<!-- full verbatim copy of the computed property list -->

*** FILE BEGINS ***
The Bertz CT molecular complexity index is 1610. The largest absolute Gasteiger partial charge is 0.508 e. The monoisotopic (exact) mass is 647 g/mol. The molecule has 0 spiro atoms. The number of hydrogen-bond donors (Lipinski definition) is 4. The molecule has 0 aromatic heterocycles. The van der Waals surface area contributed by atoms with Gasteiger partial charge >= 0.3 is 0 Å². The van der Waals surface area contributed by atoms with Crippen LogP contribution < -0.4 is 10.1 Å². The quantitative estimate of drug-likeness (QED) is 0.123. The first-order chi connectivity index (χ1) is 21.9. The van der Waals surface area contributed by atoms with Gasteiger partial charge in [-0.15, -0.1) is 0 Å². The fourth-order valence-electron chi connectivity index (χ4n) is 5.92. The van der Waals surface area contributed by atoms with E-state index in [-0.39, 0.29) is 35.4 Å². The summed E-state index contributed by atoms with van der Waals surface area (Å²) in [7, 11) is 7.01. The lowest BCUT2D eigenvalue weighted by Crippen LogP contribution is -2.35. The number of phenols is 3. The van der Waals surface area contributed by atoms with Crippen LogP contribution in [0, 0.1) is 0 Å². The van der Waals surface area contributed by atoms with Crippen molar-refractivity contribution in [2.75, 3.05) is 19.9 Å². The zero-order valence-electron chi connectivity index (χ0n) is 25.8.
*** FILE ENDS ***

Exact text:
The Bertz CT molecular complexity index is 1610. The largest absolute Gasteiger partial charge is 0.508 e. The monoisotopic (exact) mass is 647 g/mol. The molecule has 0 spiro atoms. The number of hydrogen-bond donors (Lipinski definition) is 4. The molecule has 0 aromatic heterocycles. The van der Waals surface area contributed by atoms with Gasteiger partial charge >= 0.3 is 0 Å². The van der Waals surface area contributed by atoms with Crippen LogP contribution < -0.4 is 10.1 Å². The quantitative estimate of drug-likeness (QED) is 0.123. The first-order chi connectivity index (χ1) is 21.9. The van der Waals surface area contributed by atoms with Gasteiger partial charge in [-0.15, -0.1) is 0 Å². The fourth-order valence-electron chi connectivity index (χ4n) is 5.92. The van der Waals surface area contributed by atoms with E-state index in [-0.39, 0.29) is 35.4 Å². The summed E-state index contributed by atoms with van der Waals surface area (Å²) in [7, 11) is 7.01. The lowest BCUT2D eigenvalue weighted by Crippen LogP contribution is -2.35. The number of phenols is 3. The van der Waals surface area contributed by atoms with Crippen LogP contribution in [0, 0.1) is 0 Å². The van der Waals surface area contributed by atoms with Crippen molar-refractivity contribution in [2.75, 3.05) is 19.9 Å². The zero-order valence-electron chi connectivity index (χ0n) is 25.8.